Eddie Jordan believes the Wizards could reach the Eastern Conference finals this season.
"That's the next step," Jordan said yesterday. "I'd like to think we could get there this season."
Jordan is being perhaps overly sanguine in the last week before the start of training camp in Richmond.
Most supporters of the team would embrace the baby step of a victory over the Heat, the NBA's support-hose team that has not lost to the Fun Street bunch since gasoline was 50 cents a gallon.
Jordan expects the Heat to show signs of their age, which puts him in the company of most NBA prognosticators.
Both the Heat and Pistons are expected to slip, the Cavaliers and Nets to be constant, and the Bulls to be improved because of the addition of Ben Wallace and the evolution of their young core.
The Wizards fit somewhere in there, although exactly where is highly debatable in a conference adopting the equal-opportunity bent.
Gilbert Arenas is mad at the basketball world, as usual, which is taken as a positive in Tony Cheng's neighborhood.
His strained groin pull with Team USA turned out to be about as crippling as Brendan Haywood's back problem on the team's West Coast trip last March.
Haywood avoided back and head surgery in the offseason and felt obligated to come to terms with Jordan's contract extension.
The two had a talk, a "good talk," according to Jordan, as the coach and 7-foot diva endeavored to resolve the misunderstandings that sometimes result from a one-rebound first half.
"Hopefully, it will be the start of a great relationship," Jordan said, if not the end of Haywood's sulking march to the end of the bench after being pulled from a game.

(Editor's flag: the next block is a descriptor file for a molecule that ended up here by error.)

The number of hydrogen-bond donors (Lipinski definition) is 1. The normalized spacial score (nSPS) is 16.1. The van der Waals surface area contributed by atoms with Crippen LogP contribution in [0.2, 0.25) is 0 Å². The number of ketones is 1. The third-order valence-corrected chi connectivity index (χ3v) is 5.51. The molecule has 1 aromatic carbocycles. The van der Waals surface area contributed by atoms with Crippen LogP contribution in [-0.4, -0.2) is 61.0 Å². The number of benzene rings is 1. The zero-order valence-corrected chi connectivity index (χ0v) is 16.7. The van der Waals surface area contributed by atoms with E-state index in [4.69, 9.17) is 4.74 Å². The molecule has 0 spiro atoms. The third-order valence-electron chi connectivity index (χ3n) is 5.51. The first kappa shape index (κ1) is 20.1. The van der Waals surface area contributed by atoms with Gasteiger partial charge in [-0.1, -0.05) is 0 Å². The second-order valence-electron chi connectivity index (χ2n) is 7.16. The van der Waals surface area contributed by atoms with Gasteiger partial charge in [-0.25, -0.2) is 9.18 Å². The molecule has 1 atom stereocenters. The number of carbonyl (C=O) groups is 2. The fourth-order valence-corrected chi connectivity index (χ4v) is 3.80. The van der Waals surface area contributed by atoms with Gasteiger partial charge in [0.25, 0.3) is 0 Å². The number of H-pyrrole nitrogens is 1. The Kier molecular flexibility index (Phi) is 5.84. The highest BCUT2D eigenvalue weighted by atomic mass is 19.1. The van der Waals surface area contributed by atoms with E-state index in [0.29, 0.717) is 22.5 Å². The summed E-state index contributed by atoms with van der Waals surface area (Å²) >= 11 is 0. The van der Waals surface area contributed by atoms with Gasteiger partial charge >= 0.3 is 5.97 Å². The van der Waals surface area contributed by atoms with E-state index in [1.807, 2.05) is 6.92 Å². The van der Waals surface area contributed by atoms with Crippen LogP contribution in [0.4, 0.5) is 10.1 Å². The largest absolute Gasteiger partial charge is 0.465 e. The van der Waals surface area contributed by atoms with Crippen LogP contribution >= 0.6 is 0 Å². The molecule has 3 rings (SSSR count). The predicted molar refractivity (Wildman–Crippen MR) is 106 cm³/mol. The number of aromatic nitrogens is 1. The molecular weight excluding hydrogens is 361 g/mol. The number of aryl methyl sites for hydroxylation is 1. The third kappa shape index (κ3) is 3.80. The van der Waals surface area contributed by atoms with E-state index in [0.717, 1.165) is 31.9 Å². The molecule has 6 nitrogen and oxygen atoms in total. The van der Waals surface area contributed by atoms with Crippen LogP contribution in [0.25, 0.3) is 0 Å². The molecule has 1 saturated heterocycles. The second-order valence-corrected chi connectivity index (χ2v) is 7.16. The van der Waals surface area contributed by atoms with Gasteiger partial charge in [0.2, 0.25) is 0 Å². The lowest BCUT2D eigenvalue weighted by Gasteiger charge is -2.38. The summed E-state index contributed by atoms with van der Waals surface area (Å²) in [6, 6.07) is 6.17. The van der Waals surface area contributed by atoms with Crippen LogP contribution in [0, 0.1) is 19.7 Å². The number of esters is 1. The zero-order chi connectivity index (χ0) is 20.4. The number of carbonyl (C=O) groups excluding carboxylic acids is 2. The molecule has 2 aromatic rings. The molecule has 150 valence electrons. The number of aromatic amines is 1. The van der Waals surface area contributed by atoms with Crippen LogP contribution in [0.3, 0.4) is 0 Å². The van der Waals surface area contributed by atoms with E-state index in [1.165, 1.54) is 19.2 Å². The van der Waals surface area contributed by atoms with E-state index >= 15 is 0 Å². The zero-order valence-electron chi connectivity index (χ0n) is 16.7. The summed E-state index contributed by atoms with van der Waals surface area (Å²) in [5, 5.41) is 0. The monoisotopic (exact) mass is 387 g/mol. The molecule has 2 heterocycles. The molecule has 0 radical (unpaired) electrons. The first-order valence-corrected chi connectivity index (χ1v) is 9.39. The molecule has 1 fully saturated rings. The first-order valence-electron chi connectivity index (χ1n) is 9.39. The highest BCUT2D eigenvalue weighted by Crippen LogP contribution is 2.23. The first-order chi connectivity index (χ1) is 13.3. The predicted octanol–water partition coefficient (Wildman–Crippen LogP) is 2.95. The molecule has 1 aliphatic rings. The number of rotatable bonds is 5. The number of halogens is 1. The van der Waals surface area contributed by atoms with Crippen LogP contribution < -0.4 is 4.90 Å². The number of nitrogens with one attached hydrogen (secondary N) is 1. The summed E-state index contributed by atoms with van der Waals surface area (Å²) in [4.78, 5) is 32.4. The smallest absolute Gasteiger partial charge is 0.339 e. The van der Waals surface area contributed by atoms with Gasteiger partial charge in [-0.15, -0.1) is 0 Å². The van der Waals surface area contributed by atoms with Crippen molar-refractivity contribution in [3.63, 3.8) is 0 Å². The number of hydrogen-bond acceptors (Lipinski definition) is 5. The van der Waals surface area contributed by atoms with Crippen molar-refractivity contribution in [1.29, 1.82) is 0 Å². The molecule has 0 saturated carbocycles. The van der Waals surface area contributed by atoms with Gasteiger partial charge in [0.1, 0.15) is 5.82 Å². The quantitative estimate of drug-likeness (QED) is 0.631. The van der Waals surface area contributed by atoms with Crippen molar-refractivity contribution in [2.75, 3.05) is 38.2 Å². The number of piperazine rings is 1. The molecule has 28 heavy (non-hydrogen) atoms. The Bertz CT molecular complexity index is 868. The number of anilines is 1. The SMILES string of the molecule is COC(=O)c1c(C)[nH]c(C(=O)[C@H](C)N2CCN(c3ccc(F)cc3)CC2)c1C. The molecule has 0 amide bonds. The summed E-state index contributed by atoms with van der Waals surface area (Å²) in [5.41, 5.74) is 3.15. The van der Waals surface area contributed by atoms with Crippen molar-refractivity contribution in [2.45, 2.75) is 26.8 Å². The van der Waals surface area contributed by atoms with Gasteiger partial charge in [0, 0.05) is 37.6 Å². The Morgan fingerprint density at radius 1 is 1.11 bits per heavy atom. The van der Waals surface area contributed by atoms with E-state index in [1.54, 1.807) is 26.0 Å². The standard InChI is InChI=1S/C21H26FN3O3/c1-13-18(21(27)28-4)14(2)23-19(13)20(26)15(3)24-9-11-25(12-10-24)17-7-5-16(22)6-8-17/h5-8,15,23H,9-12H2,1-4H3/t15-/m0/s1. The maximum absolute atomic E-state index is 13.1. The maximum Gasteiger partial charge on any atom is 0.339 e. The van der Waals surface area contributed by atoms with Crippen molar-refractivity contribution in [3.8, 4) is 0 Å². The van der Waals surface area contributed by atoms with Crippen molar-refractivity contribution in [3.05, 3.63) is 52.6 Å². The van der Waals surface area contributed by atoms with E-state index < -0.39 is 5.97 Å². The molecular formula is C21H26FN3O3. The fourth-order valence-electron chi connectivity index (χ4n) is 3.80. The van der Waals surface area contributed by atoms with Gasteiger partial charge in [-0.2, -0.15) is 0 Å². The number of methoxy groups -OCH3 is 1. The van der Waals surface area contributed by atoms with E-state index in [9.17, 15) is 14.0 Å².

Ernie Grunfeld has made enough personnel moves to leave the Wizards less dependent on Haywood and the Poet, one as timid as the other prone to injury.
Jordan and Grunfeld have mentioned the capacity of Darius Songaila to play center so many times since his signing that it is starting to sound like a message to the appropriate parties.
The acquisition of both Songaila and DeShawn Stevenson, the return of Jarvis Hayes, and the showing of Andray Blatche in the summer leagues, stoke the team's twin notion of having depth and versatility.
Of course, Jordan thought the same at this time last year.
"We ended up not being very deep," he said.
Or no deeper than Antonio Daniels at times.
At least Jordan can put five offensive threats on the floor at one time if he likes, which he could not do last season.
The offensively challenged Jared Jeffries received an increased role after Hayes was lost to injury, and the non-shooting Michael Ruffin was sometimes the antidote to Haywood and the Poet.
Too often that left the Wizards playing 3-on-5 on offense and put too much a burden on the Big Three of Arenas, Caron Butler and Antawn Jamison.
Grunfeld and Jordan have taken a cue from the foreign minds that emphasize skill and eschew pigeonholing players by height and position.
This, too, is the approach of the Mavericks and Suns. Like the Wizards, neither team is a defensive juggernaut.
Not that Jordan won't be preaching the tenets of defense to the Wizards next week.
No team can thrive on offense alone, as the Wizards were reminded anew last season.
The Wizards don't have to be the defensive-minded Pistons of recent seasons. They do have to show a grit and conviction that enables them to subvert an opponent's well-drawn play late in a game.
Butler already has that mind-set. Ruffin, too. Stevenson also is said to be of that ilk.
Yet teams are more inclined to dirty a fingernail if their leader shows the way.
That has been added to Arenas' list of responsibilities.
"That's his next plateau," Jordan said.
As is customary, Jordan declined to attach a victory number to the Wizards.
Pushing the 50-win mark is within reach.
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